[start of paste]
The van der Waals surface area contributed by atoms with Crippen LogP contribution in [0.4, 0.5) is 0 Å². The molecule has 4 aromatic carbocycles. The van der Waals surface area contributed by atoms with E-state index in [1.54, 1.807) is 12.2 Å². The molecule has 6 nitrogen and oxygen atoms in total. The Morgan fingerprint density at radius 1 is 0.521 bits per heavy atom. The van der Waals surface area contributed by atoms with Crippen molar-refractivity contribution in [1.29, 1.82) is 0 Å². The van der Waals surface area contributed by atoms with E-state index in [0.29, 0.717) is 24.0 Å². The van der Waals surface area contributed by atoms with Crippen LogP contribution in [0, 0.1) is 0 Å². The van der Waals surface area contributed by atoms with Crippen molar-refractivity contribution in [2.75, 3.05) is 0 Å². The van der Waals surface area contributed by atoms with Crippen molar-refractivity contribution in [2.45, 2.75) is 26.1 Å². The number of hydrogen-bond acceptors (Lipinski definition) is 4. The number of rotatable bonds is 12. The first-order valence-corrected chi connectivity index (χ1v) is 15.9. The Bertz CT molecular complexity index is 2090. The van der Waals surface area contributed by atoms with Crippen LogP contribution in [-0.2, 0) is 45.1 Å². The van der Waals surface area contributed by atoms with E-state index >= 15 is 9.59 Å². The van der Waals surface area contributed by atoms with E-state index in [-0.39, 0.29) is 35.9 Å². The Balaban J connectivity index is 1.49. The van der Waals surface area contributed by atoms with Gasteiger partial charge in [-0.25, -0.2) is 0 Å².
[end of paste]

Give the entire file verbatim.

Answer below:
The van der Waals surface area contributed by atoms with Crippen LogP contribution in [0.4, 0.5) is 0 Å². The molecule has 4 aromatic carbocycles. The van der Waals surface area contributed by atoms with E-state index in [1.54, 1.807) is 12.2 Å². The molecule has 6 nitrogen and oxygen atoms in total. The Morgan fingerprint density at radius 1 is 0.521 bits per heavy atom. The van der Waals surface area contributed by atoms with Crippen molar-refractivity contribution in [1.29, 1.82) is 0 Å². The van der Waals surface area contributed by atoms with E-state index in [0.29, 0.717) is 24.0 Å². The van der Waals surface area contributed by atoms with Crippen LogP contribution in [0, 0.1) is 0 Å². The van der Waals surface area contributed by atoms with Crippen molar-refractivity contribution in [2.75, 3.05) is 0 Å². The van der Waals surface area contributed by atoms with Crippen molar-refractivity contribution in [2.45, 2.75) is 26.1 Å². The number of hydrogen-bond acceptors (Lipinski definition) is 4. The number of rotatable bonds is 12. The first-order valence-corrected chi connectivity index (χ1v) is 15.9. The Bertz CT molecular complexity index is 2090. The van der Waals surface area contributed by atoms with Crippen LogP contribution in [-0.2, 0) is 45.1 Å². The van der Waals surface area contributed by atoms with E-state index >= 15 is 9.59 Å². The van der Waals surface area contributed by atoms with E-state index in [-0.39, 0.29) is 35.9 Å². The Balaban J connectivity index is 1.49. The van der Waals surface area contributed by atoms with Gasteiger partial charge in [-0.25, -0.2) is 0 Å².